Keith Olbermann, the combative left-leaning anchor of MSNBC's most popular program, "Countdown," surprised viewers Friday night by announcing that the show would be his last. Olbermann said he had been told by MSNBC that the cable network was ending his contract.
Although neither the network nor Olbermann publicly cited a reason for his abrupt departure, the relationship ran into trouble in November when MSNBC suspended Olbermann for two days for making campaign contributions to three political candidates, including Rep. Gabrielle Giffords (D-Ariz.), who was severely wounded in a Jan. 8 shooting.
During the campaign-contribution flap, the network said it was acting under an NBC News policy that prohibits political contributions by its employees without prior approval. But Olbermann was publicly unapologetic about his behavior, expressing his disdain for MSNBC's decision when he returned to the air after his suspension - which was the culmination of several run-ins between Olbermann and MSNBC's president, Phil Griffin.
Sources at the network wouldn't discuss Olbermann's departure in detail Friday, but they quashed speculation that it was related to the pending takeover of MSNBC's parent company, NBC Universal, by Comcast, the cable and Internet giant. The takeover was approved this week by federal regulators.
Olbermann, who will turn 52 next week, has been MSNBC's star attraction since he began hosting "Countdown With Keith Olbermann" almost eight years ago - a period that largely overlaps with the presidency of the leader Olbermann so regularly pilloried, George W. Bush. The program regularly attracts more than 1 million viewers, making it the network's most popular. MSNBC re-signed him to a four-year contract two years ago, reportedly for $30 million.
Although Olbermann has never been able to close the ratings gap with another of his nemeses, Fox News Channel's Bill O'Reilly, his popularity helped prompt MSNBC to stack its prime-time lineup with left-leaning hosts, including Rachel Maddow, whose program follows the spot Olbermann used to occupy. The strategy had helped MSNBC bury the more centrist CNN for second place behind Fox in the prime-time news ratings.
Olbermann did not announce any professional plans Friday night, though he would appear to be an attractive hire for CNN, whose new program at 8 p.m., "Parker/Spitzer," has been troubled by low ratings and reported problems between its anchors, former New York governor Eliot Spitzer and Washington Post columnist Kathleen Parker.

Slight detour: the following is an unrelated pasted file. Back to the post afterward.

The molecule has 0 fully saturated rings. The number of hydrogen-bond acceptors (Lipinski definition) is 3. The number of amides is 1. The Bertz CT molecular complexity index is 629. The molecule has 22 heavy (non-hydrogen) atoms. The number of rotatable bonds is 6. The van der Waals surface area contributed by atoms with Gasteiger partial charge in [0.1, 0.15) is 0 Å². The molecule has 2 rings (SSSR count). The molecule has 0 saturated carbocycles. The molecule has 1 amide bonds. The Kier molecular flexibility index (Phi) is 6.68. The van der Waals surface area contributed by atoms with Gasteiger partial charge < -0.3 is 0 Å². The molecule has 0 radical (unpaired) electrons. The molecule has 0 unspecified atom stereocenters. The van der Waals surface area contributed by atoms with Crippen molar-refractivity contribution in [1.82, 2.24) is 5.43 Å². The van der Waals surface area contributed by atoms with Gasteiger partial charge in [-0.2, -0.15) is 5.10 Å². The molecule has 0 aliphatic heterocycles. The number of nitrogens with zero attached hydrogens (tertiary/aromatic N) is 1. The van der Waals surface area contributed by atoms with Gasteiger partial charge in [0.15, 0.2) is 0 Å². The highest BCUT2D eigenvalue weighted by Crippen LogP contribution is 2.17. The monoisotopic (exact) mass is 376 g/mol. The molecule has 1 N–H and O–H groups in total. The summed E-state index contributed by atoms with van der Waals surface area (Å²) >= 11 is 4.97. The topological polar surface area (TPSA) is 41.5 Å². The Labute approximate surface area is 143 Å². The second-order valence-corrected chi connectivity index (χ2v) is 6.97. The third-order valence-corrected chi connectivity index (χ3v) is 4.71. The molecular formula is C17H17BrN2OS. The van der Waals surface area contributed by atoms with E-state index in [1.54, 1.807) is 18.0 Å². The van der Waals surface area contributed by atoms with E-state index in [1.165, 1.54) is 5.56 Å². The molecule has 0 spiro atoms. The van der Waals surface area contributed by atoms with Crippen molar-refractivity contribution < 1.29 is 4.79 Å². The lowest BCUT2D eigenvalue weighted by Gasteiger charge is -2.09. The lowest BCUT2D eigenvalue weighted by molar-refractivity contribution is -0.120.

CNN, however, has been loath to feature the kinds of fiery, partisan personalities that Fox and MSNBC have put on the air. What's more, radio and TV personalities such as Olbermann often have "non-compete" clauses in their contracts, preventing them from appearing on a competing station, often for several months.
In a terse statement, MSNBC said that it "thanks Keith for his integral role in MSNBC's success and we wish him well in his future endeavors."
In a farewell statement on the air, Olbermann offered gratitude to his viewers and thanked a series of people, including the late NBC anchor Tim Russert. He did not mention Griffin or NBC News President Steve Capus.
MSNBC said Lawrence O'Donnell, who formerly filled in for Olbermann and began hosting his own show on MSNBC at 10 p.m. in September, will take over Olbermann's 8 p.m. slot. O'Donnell will be replaced by Ed Schultz's "Ed Show" at 10. Schultz's vacated 6 p.m. slot will be filled by Cenk Uygur, who has hosted a radio and Web show called "The Young Turks."
Olbermann's show had several signature features, including his biting "Special Comment" and a daily "Worst Person in the World."
In his farewell, he referred to the movie "Network," a 1976 satire about the television business that made famous the phrase, "I'm mad as hell and I'm not going to take it anymore."
"I think the same fantasy has popped into the head of everybody in my business who has ever been told what I have been told, that this is going to be the last edition of your show," Olbermann said. "You go directly to the scene from the movie 'Network,' complete with the pajamas, and the raincoat, and you go off on an existential, otherworldly journey of profundity and vision. You damn the impediments and insist upon the insurrections, and then you admit Peter Finch's guttural, resonant, Soooo. And you implore, you will the viewer to go to the window, open it, stick out his head and yell . . . well, you know the rest."
Olbermann has clashed with his employers many times in his television career and has hopped from network to network. He walked away as host of ESPN's "SportsCenter" in the late 1990s after five years to join the fledgling MSNBC as the host of a news program, but he tired of MSNBC's insistence that he focus on the Monica Lewinsky scandal each night.
Olbermann then left to join Fox Sports Net, where he lasted just more than two years. He was briefly employed by CNN before jumping back to MSNBC in 2003. The nearly eight years he spent at MSNBC were the longest he spent in one place in 32 years as a broadcaster.